Would likely make life on Earth impossible
“If this monster was at the center of the Milky Way it would likely make life on Earth impossible with the huge amounts of x-rays emanating from it,” said Wolf. ”It would appear 10 times brighter than a full moon, an incredibly bright pin-point star that would almost wash out all of the stars in the sky. It’s probably 10,000 times brighter than the galaxy it lives in.” So bright, that it is blinding our view and we can’t see the galaxy itself.
More recently, astronomers have detected a super massive black hole (SMBH) that’s 40 billion times more massive than our Sun that if situated in the center of our Solar System it would extend out to Pluto and beyond. The SMBH lies center of a super-giant elliptical galaxy called Holmberg 15A, about 700 million light years away, in the center of the Abell 85 galaxy cluster.
But Holmberg 15A pales in comparison to the Ultra Massive Black Hole (UMBH) at the center of TON 618, an extremely luminous quasar over 10 billion light years away. This monster is 66 billion times more massive than the Sun. But that UMBH was measured indirectly, so its mass measurement might be revised.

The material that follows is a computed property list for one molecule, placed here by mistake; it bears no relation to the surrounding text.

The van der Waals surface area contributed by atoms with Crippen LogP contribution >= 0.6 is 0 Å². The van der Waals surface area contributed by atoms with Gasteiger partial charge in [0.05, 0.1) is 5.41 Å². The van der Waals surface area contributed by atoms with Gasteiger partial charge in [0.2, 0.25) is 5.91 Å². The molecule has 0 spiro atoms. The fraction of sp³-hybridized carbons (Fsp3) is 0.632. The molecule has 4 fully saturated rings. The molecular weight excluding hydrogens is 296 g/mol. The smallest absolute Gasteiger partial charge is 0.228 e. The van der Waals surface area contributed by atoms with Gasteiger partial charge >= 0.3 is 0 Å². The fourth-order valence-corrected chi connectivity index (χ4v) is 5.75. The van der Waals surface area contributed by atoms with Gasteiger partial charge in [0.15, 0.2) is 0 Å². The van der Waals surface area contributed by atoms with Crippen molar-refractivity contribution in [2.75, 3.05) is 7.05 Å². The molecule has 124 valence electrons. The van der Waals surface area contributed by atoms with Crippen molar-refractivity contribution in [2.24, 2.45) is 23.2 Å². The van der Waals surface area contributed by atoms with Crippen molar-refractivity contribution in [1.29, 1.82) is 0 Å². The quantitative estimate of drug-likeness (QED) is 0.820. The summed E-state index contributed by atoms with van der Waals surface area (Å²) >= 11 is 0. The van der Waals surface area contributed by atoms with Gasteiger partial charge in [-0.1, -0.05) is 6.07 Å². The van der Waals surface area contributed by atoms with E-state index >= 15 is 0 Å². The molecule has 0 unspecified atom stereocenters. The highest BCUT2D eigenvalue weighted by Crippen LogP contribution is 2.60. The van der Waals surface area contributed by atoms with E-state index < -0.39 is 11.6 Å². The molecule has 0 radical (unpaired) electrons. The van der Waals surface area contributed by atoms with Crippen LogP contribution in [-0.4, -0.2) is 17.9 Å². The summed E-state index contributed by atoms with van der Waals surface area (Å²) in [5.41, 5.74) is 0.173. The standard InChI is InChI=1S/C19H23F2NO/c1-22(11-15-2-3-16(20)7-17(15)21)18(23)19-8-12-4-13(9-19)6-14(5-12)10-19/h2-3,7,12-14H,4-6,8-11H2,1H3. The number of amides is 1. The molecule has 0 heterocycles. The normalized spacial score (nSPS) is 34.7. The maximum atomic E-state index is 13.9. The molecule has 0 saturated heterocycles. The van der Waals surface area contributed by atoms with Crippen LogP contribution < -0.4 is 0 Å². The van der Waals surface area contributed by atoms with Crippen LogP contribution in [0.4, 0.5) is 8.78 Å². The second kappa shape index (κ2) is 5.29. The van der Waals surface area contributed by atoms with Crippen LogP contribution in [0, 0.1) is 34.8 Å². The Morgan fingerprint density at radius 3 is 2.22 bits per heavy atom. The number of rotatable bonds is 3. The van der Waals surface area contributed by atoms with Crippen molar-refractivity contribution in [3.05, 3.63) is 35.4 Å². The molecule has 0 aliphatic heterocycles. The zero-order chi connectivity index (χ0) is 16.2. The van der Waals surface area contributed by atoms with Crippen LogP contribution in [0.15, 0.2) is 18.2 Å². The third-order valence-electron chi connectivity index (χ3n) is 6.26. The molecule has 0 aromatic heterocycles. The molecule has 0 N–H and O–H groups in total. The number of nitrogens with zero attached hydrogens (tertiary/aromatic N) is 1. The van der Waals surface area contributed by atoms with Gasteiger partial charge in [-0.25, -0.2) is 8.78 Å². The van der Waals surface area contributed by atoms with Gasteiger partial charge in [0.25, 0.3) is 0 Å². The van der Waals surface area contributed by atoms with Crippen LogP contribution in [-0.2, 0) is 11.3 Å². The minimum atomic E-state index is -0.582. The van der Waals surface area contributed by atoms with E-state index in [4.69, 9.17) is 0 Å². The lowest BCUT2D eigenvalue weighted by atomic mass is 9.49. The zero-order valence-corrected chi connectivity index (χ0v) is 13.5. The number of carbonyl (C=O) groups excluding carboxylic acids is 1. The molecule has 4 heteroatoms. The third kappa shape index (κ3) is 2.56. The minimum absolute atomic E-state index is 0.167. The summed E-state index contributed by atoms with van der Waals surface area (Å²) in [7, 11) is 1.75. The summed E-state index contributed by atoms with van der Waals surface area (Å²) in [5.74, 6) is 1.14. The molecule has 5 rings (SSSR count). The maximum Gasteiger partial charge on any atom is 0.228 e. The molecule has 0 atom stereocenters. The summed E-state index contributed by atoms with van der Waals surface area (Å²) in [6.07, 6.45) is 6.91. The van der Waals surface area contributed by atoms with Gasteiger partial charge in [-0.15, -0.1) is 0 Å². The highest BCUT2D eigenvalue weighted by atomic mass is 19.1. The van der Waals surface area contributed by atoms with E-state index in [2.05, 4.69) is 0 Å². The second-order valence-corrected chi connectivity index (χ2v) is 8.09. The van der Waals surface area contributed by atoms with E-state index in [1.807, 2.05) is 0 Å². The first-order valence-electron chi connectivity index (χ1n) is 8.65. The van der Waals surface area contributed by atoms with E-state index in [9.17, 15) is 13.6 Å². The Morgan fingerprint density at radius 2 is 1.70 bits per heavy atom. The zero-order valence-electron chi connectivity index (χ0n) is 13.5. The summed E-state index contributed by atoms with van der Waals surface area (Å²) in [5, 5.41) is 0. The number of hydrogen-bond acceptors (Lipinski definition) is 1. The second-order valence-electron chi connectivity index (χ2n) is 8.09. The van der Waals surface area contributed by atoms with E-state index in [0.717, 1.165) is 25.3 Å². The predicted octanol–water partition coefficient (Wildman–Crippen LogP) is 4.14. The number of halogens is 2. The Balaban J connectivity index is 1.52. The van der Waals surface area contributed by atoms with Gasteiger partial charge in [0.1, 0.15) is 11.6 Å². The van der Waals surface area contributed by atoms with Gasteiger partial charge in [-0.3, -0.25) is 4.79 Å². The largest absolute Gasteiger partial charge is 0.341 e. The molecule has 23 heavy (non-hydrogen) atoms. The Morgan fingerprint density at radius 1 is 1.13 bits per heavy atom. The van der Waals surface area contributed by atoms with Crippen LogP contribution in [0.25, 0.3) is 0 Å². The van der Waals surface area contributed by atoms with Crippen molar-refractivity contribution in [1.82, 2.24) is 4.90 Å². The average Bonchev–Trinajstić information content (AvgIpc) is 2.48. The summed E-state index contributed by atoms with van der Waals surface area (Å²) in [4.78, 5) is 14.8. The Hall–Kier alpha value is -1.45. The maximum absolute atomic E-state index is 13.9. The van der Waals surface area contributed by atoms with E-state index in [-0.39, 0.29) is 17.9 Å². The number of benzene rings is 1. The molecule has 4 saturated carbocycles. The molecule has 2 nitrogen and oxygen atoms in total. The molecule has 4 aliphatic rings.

Embedded within a vast sphere of black holes
Does a supermassive black hole exist that’s as big as a galaxy? The reality might be something even more bizarre.
Astrophysicists say there’s most likely a limit of about 50 billion solar masses before its disc of gas collapses and it stops growing. But if two black holes merge that have already reached that limit, then a UMBH that’s up to 100 billion solar masses may be possible, not quite a galaxy, but still incomprehensible by mere mortal homo sapiens.
In a 2016 post, The Daily Galaxy reported that according to Alexander Kashlinsky, an astrophysicist at NASA Goddard Space Flight Center, black holes formed in the universe’s first fraction of a second — “could work as dark matter,”
“If this is correct,” said Kashlinsky, “then all galaxies, including our own, are embedded within a vast sphere of black holes each about 30 times the sun’s mass.”
“Future LIGO observing runs will tell us much more about the universe’s population of black holes, and it won’t be long before we’ll know if the scenario I outline is either supported or ruled out,” Kashlinsky said. He leads the science team centered at Goddard that is participating in the European Space Agency’s Euclid mission, which is currently scheduled to launch in 2020.